First Republic Securities faces a $1 million arbitration case, due in part to their use of an investment strategy called “Harvest Volatility Management.” Harvest Volatility Management uses a risky overlay strategy to generate a return on investments. Certain investors have alleged that representatives described the strategy as low risk, with the promise of a 5% increase in returns.
James Wilcox, a broker registered with First Republic Securities, is one of the brokers named in the arbitration case. A disclosure on James Wilcox’s BrokerCheck record reveals that he is involved in a dispute with an investor who alleges losses of $800,000. The same goes for investment adviser Matt Babrick, another registered representative for First Republic Securities who (as of publication) has a pending investor dispute. The investor in Babrick’s dispute also alleges losses of $800,000.
Harvest Volatility Management Strategy – How Did Investors Lose Money?
Harvest Volatility Management allegedly relied on a “put writing strategy.” “Put writing” is a contract to sell a put option, thus opening a position. Put options are agreements to sell a stock for a specified price, i.e., the “strike price,” by an established deadline. It’s a risky strategy, and to make money, the financial adviser’s prediction about the market needs to be accurate. The put writer receives a fee for opening up the position, but they still will have to buy the shares back if the shares fall below the strike price.
This is not a conservative strategy – the potential for profits is limited, but the potential for losses is not. If the brokers received commission for recommending this strategy, that could explain their motivation for recommending a security that allegedly caused losses in their customers’ accounts.
In this case, the investor alleges that registered representatives of First Republic Securities told him that the put writing strategy was low risk and would produce consistent returns. There is no way to know for sure if an options strategy will produce consistent returns. Even more egregiously, the investor alleges that advisers combined the put writing strategy with his fixed income securities, risking investments that the investor may have relied on for their income.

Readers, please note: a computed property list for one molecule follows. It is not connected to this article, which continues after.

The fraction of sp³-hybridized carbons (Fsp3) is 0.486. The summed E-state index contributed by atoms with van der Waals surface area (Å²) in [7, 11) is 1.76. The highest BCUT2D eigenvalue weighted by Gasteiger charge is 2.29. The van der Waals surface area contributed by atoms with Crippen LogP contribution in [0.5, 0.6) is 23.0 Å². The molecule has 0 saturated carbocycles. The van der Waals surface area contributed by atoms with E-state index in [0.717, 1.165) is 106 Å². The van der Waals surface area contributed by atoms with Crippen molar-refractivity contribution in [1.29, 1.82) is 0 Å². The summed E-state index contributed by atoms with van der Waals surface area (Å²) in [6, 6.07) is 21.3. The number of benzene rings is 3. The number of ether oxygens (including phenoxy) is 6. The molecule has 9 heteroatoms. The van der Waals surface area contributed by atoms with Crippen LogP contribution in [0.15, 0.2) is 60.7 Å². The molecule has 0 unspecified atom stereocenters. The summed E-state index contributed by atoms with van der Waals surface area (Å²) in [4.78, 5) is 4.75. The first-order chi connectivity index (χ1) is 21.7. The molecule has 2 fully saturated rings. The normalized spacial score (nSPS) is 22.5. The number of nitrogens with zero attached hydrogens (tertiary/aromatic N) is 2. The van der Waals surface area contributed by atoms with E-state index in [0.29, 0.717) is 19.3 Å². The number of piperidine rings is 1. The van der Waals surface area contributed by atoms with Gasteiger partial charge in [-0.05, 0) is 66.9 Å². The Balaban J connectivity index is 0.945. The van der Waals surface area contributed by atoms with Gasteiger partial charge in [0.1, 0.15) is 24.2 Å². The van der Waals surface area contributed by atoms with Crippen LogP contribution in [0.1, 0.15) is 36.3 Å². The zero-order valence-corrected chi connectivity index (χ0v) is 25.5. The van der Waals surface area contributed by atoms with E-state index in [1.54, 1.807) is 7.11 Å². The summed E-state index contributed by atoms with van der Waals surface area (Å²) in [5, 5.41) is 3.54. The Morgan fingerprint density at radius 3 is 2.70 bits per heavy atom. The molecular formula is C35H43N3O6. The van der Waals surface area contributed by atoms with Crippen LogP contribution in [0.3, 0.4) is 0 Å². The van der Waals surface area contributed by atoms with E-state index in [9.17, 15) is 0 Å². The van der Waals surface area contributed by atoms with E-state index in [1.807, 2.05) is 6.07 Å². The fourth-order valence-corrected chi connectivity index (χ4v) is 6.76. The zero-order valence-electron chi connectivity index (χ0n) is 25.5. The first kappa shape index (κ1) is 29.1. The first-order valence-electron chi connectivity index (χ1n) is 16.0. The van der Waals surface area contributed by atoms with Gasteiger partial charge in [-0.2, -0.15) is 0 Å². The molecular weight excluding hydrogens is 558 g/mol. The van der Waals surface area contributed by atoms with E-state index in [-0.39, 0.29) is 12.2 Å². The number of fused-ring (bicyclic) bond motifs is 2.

The Dangers of Margin Calls
Put writing options can also trigger “margin calls” – a type of call that not many investors are in the position to receive. Margin accounts supply the cash or securities required for a broker to sell options. Brokers make margin calls when the investor’s margin account does not have enough money to execute trades. If there isn’t enough money in the account, and the investor can’t immediately deposit the funds required, the broker might sell securities in the investor’s account in order to secure the funds. According to the investor in this case, he had specified to his financial adviser that he had a low tolerance for risk and wanted to preserve his capital. This should have established that the investor was not a suitable client for a margin call, and therefore an unsuitable client for a put writing strategy.
First Republic Securities’ Duty to Supervise
Firms like First Republic Securities have a duty to supervise their registered representatives. If a broker mistakenly believed a put writing strategy to be suitable for an investor, then the firm should have caught the mistake.
Other Disclosures on First Republic’s Record
First Republic Securities has several disclosures on their record. In one dispute, the New York State Department of Financial Services alleged that the firm did not disclose that they had been named in arbitration proceedings when they applied for an insurance license. Another disclosure included allegations that First Republic failed to report information about a securities transaction to the Real-Time Transaction Reporting System for a public stock exchange.
Did Your Broker Inform You of the Risks?
If you broker did not disclose the risks of the Harvest Writing Strategy, you may be entitled to recover your losses. Get a free case evaluation from the securities attorneys at Fitapelli Kurta by calling (877) 238-4175 or emailing firstname.lastname@example.org.